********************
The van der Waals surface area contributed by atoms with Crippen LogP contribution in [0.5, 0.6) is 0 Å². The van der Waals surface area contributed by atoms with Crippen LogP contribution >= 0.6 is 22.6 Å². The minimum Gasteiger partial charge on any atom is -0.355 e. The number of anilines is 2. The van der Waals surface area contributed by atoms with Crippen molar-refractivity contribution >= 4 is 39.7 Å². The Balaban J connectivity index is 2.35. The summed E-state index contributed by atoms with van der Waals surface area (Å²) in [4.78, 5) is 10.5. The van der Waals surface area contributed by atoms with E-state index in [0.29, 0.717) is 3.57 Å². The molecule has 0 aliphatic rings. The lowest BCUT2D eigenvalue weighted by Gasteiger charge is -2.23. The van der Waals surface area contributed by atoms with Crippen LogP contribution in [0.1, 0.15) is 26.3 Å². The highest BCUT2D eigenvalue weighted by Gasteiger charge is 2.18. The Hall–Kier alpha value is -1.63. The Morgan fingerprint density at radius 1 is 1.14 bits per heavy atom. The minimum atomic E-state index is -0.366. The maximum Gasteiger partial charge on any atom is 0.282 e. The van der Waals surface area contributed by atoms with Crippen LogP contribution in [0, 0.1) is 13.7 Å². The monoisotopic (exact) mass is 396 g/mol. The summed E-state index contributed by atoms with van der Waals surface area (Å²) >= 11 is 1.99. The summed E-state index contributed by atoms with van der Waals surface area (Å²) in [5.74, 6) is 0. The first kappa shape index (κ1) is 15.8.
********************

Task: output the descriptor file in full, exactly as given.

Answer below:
The van der Waals surface area contributed by atoms with Crippen LogP contribution in [0.5, 0.6) is 0 Å². The van der Waals surface area contributed by atoms with Crippen LogP contribution >= 0.6 is 22.6 Å². The minimum Gasteiger partial charge on any atom is -0.355 e. The number of anilines is 2. The van der Waals surface area contributed by atoms with Crippen molar-refractivity contribution >= 4 is 39.7 Å². The Balaban J connectivity index is 2.35. The summed E-state index contributed by atoms with van der Waals surface area (Å²) in [4.78, 5) is 10.5. The van der Waals surface area contributed by atoms with E-state index in [0.29, 0.717) is 3.57 Å². The molecule has 0 aliphatic rings. The lowest BCUT2D eigenvalue weighted by Gasteiger charge is -2.23. The van der Waals surface area contributed by atoms with Crippen LogP contribution in [0.1, 0.15) is 26.3 Å². The highest BCUT2D eigenvalue weighted by Gasteiger charge is 2.18. The Hall–Kier alpha value is -1.63. The Morgan fingerprint density at radius 1 is 1.14 bits per heavy atom. The minimum atomic E-state index is -0.366. The maximum Gasteiger partial charge on any atom is 0.282 e. The van der Waals surface area contributed by atoms with Crippen LogP contribution in [0, 0.1) is 13.7 Å². The monoisotopic (exact) mass is 396 g/mol. The summed E-state index contributed by atoms with van der Waals surface area (Å²) >= 11 is 1.99. The summed E-state index contributed by atoms with van der Waals surface area (Å²) in [5.74, 6) is 0. The first kappa shape index (κ1) is 15.8.